All Eyes On Albany: Lawmakers Return To Battle On Same-Gender Marriage, Rent Control


ny-state-senateAmped-up rhetoric aside and with seemingly little regard for the national microscope being trained on them, lawmakers in New York will go back to the office today with the issue of same-gender marriage still unresolved after more than a week of shrieking headlines and backdoor negotiations.

In the true essence of Albany, politicians in this nearly 400-year-old city will bargain and bicker over a host of seemingly unconnected issues as same-gender couples and other states watch closely for indications about which way the national debate is evolving over using the word “marriage” to describe the union between people of the same gender.

Lawmakers agreed to extend New York’s rent control law, law but only for another 24 hours. That topic will come up, as well as a cap on the amount of taxes municipalities can raise each year. All are set against the backdrop of what national advocates call a basic human right and what opponents call an assault on the religious sanctity of legal marriage between a man and a woman.

There was little progress Monday, even as hundreds of chanting protesters from each side of the highly charged debate in New York tried to make their case. The key sticking point appears to be how much freedom to grant religious groups who protest same-gender marriage and refuse to perform services or provide related functions like wedding receptions.

Vermont, New Hampshire, Connecticut, Massachusetts, Iowa and the District of Columbia all allow same-gender marriage. Of them, all but Massachusetts and Washington, D.C., allow at least limited religious exemptions.

So, with only two days left in the scheduled legislative session, Republicans who are the last hurdle to same-gender marriage in the nation’s third-most populous state will likely adjourn this morning to their conference room on the right flank of the ornate Senate chamber while reporters and New Yorkers gather outside and wait for the door to open.

On Monday, after a three-hour meeting behind those closed doors, the 32 Republican senators emerged without comment. A vote within the private session to even move the bill to the floor for final legislative approval was pushed to at least today as private negotiations continued between Republican Senate leader Dean Skelos and Democratic Gov. Andrew Cuomo, who has made same-gender marriage a major initiative.

“We were talking about the issues, but I would not say there was any great progress at this meeting. We’re continuing to work on it,” said Assembly Speaker Sheldon Silver.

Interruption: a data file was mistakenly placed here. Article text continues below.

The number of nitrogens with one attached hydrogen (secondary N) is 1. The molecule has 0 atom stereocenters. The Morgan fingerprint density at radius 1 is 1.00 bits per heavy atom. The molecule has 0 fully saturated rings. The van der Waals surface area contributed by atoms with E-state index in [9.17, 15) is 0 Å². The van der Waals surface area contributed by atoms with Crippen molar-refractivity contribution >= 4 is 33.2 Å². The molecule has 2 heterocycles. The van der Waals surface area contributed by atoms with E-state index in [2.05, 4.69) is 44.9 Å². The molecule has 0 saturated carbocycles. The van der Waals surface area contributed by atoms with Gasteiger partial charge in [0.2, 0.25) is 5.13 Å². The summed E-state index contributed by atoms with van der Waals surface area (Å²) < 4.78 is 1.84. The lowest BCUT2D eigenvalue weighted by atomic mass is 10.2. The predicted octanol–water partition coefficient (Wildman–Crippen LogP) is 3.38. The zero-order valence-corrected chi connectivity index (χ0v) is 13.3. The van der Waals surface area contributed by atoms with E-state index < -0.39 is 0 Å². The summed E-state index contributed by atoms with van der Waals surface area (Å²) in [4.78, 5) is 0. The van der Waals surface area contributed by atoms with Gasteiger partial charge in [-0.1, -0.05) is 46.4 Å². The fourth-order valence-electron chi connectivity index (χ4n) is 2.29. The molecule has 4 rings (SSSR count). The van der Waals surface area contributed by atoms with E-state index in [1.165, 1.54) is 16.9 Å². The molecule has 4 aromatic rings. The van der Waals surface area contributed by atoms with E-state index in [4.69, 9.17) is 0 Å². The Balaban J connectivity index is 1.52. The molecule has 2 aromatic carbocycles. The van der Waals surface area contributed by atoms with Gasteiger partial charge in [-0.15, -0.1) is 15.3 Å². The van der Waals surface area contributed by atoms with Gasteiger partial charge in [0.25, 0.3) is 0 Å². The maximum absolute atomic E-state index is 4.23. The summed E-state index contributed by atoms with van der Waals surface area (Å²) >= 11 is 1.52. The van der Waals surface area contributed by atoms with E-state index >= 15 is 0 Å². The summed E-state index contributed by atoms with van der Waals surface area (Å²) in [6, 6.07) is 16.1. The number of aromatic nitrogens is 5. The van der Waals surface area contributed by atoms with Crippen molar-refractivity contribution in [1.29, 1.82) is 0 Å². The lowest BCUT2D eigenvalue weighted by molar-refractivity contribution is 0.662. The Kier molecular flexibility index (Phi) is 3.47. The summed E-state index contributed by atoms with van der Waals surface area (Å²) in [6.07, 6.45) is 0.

“I can’t really say we’re close on anything,” said Senate President Dean Skelos.

New York’s vote is pivotal in the national question over same-gender marriage, an effort that largely stalled in the same room two years ago when the Senate voted it down. Since then, efforts have failed in New Jersey, Rhode Island and Maryland. Advocates hope a “yes” vote will jumpstart the effort.

Skelos worries a federal judge could strike down flimsy religious protections in the current proposal if a religious group is sued for discrimination for refusing to provide its hall for a same-gender wedding. He wants protections that will allow a religious group to observe its principles without conflicting with a same-gender marriage law.

“I think that’s critically important,” Skelos said.

Monday’s inaction was a disappointment for both sides of the same-gender marriage issue, some of whom had expected a decision a week ago.

State troopers were called to the Senate chamber floor as the two groups started to merge and talk with each other, but there was no escalation in the jammed hallways that turned stifling hot from the number of people and TV cameras. Most were respectful and kept to their own groups.

The Assembly has already passed the measure. Negotiations are expected to continue today.

{WCBS 880/ Newscenter}


  1. Keep up the pressure:

    Call Senate Majority Leader Dean Skelos and tell the one who answers that you do not want the bill to come to the floor for a vote. His number is 518-455-3171.
    In addition, call your local State Senator and tell him you that are against the bill. Tell him that if he votes for the bill there will be negative ramifications in the next election. You can find out who your senator is by going to:

  2. Re: “Who should we call? Phone # emails?”

    Call Mr. Dean Skelos leader of the
    conservative majority. Mr. Skelos can
    actually toss that horrible bill in the
    garbage can. As majority leader, he is in
    charge of determining whether to consider
    a bill worthy of discussion.

    Since the Senate has already rejected and voted against this bill several
    times in the past, Skelos would be prepared
    to “kill” the bill again. It pays to call
    him to voice your opposition.

    His telephone # is : 516-766-

    Thank Mr. Skelos for his opposition
    to this immoral bill in the past and encourage him to reject it again. Urge him to
    shelve the bill forever. Urge him not to
    cave to Governor Cuomo on this matter.

    Go to the New York Senate website
    and click on “Senators”. Contact the
    conservative senators and urge them to stick
    to their principles without compromise.
    Thank Senator Golden for his consistent
    support of traditional marriage and his
    consistent opposition to the evil “gay”
    marriage bill.